In this he, first of all, points to what, by their very position as Christians, they had acknowledged as to the way of salvation—that they had attained to it, not by what properly belonged to them as Jews, but by having become believers in Christ. By assuming even for a time the Gentile mode of life, assuming it as a thing in itself perfectly proper and legitimate for a Christian, Peter had confessed that salvation had come to him otherwise than by conformity to the Jewish law; and how, then, asks Paul, ‘dost thou constrain the Gentiles to live as do the Jews?’ (literally, to Judaize). He uses a strong expression—ἀναγκάζεις, constrain—to indicate the moral force which the conduct of one so high in authority as Peter was sure to carry along with it. With many it would have the weight of a Divine sanction while yet, as he goes on to shew, it was in the very face of their Christian profession and hope: ‘We by nature Jews, and not sinners of the Gentiles’—that is, not sinners after such an extreme type, the expression being used much as in the phrase publicans and sinners in the Gospels; their birth within the bonds of the covenant had saved them from such a state of degradation. ‘Knowing, however (such plainly is the force of δὲ here, introducing something of a qualifying nature, materially different, though not strictly opposite, Winer, sec. 53, b), that a man is not justified by the works of the law, except (ἐὰν μὴ, the two particles, have no other sense, but, as εἰ μὴ in Mat_12:4, Rev_9:4, perhaps also Gal_1:19, refer only to the predicate in the preceding clause, which must be again supplied, ‘not justified except’) through the faith of Jesus Christ, we also put our faith in Christ Jesus, that we might be justified.’ The meaning is, that though they were not sinners like the Gentiles, still they were sinners, and as such conscious of the impossibility of being justified with God on the ground of any works of law; hence had sought their justification by simply believing in Christ. By the works of the law here, as at Rom_3:20, and elsewhere in Paul’s writings, are undoubtedly to be understood the works required generally by the law of the old covenant—not ceremonial as contradistinguished from moral, nor moral as contradistinguished from ceremonial—but whatever of one kind or another it imposed in the form of precept—the law, in short, as a rule of right and wrong laid in its full compass upon the consciences of men; but pre-eminently, of course, the law of the ten commandments which lay at the heart of the whole, and was, so to speak, its pervading root and spirit. By deeds of conformity to this law they knew they could not be justified, because they had not kept it; they could be justified only through the faith of Jesus Christ. The apostle purposely varies the prepositions—not ἐξ ἔργων, out of works as the ground, or formal cause of justification, but διὰ πίστεως, through faith, as the instrument or medium by which it is accepted. Coming through faith, it is acknowledged and received as God’s gift in Christ, whereas, had it been of works of law, it had possessed the character of a right or claim. In the closing part of the passage, however, he uses the same preposition in respect to both modes of justification: ‘that we might be justified out of (ἐκ) the faith of Christ, not out of the works of the law.’ The words resume, with a personal application to Peter and Paul, what had just been affirmed of men at large; they knew the general truth, and for themselves had sought justification in this way—the out of or from being here put in both cases alike, either as a formal variation, or rather perhaps because faith and works are contemplated merely as the diverse quarters from whence the justification might be looked for. And the reason of their seeking it simply of faith follows, ‘because by the works of the law shall no flesh be justified.’ Neither here, nor at Rom_3:20, where it is again repeated, is this weighty utterance given as a quotation from Old Testament Scripture—though substantially it is so, being to a nearness the words of the Psalmist, (Psa_143:2.) ‘For in thy sight shall no man living be justified;’ and there can be little doubt, that the apostle uses it in both places as a word which all who knew Scripture would readily acknowledge and acquiesce in. The no flesh (οὐ … πᾶσα σάρξ) in the one passage is, according to a common Hebrew usage, (Gen_6:12; Num_16:22; Psa_65:2; Isa_12:5, etc.) substantially equivalent to the no one living (οὐ … πᾶς ζῶν) of the other. So that here we have the great truth of the Gospel as to the way of salvation announced both in its positive and its negative form: through faith because of grace not of works of law, because then necessarily on the ground of merit, which no one, be he Jew or Gentile, possesses before God.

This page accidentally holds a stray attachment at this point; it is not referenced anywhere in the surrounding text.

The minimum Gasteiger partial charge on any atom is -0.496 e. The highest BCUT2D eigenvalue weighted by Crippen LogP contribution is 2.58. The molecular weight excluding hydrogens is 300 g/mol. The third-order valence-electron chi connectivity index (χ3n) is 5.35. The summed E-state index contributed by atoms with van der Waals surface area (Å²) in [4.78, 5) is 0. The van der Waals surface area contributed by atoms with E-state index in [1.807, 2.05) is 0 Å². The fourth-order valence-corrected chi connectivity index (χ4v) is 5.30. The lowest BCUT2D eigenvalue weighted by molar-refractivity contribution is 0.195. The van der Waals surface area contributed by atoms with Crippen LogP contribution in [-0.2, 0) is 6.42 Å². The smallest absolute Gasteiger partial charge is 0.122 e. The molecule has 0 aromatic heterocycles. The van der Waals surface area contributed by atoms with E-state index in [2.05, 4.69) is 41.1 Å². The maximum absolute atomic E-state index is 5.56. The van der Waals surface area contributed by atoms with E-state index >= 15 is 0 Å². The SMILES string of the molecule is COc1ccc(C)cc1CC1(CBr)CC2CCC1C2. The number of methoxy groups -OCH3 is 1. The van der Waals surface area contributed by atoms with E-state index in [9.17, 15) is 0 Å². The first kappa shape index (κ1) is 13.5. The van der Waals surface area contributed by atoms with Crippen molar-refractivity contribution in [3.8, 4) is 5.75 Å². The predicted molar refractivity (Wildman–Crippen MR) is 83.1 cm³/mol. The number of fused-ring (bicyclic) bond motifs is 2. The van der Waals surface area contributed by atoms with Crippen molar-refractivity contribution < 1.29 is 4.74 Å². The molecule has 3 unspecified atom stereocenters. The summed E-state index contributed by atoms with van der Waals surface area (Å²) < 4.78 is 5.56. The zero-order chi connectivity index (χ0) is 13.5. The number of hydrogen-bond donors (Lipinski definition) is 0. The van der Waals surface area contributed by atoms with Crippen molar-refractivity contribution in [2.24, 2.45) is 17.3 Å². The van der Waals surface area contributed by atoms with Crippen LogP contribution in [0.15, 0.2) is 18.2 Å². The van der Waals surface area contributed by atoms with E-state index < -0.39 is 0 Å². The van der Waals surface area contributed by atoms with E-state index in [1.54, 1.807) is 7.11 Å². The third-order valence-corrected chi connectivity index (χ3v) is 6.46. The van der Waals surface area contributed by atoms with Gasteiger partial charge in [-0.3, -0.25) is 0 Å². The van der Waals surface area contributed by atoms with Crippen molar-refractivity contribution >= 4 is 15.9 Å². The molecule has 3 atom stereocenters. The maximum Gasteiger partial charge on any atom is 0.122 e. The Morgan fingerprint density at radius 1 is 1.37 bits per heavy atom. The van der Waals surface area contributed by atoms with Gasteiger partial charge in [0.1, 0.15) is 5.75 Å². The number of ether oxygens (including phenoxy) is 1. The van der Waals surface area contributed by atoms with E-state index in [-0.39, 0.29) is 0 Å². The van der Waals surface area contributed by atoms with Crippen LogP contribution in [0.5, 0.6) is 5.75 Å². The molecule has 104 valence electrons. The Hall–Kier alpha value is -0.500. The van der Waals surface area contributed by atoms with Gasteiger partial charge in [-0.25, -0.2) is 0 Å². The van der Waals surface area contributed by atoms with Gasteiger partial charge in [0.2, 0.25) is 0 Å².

Ver. 17. The apostle now proceeds to draw a conclusion from the preceding, taken in connection with what was involved in the inconsistent conduct of Peter : ‘But if, while seeking to be justified in Christ (ἐν Χριστῷ, to be taken strictly, in mystical union with Him, as the ground or element into which faith brings us), we ourselves also were found to be sinners (that is, found still to be such; the fact of our seeking justification in Christ implied that we knew ourselves to be sinners prior to our coming to Him; but if still found to be so, and therefore failing—as your conduct would seem to betoken—to get justification, left as before in the condition of sinners, and needing to resort again for a ground of justification to works of law), is Christ therefore a minister of sin?’ Is this really the character in which we contemplate Him, and are going to present Him to the view of men? Such appears to be the natural sense of the words, and the train of thought they suggest. The apostle brings out, with a kind of ironical surprise in the mode of doing it, what was fairly involved in Peter’s behaviour, and would be its inevitable impression upon others; namely, that having gone as a sinner to Christ for justification, and still finding himself in the condition of a sinner, he had fallen back again upon observances of law for what was needed. Could Christ possibly in such a way be a minister of sin? for, if failing thus to remove its guilt, in the behalf of those who trusted in Him, He necessarily ministered to its interests. The question is indignantly answered by the apostle, ‘God forbid:’—the thought is abhorrent, and nothing must be done which would tend in the least degree to countenance such an idea. The expression (μὴ γένοιτο), as used by the apostle, always imports this, and is always, too, preceded by a question; so that the ἆρα of the received text is rightly accented, and must be taken interrogatively. In substance, the view now given is concurred in by the best recent commentators—Meyer, Alford, Ellicott, Lightfoot, and indeed by the great majority of commentators of every age, with only such minor shades of difference as do not affect the main ideas.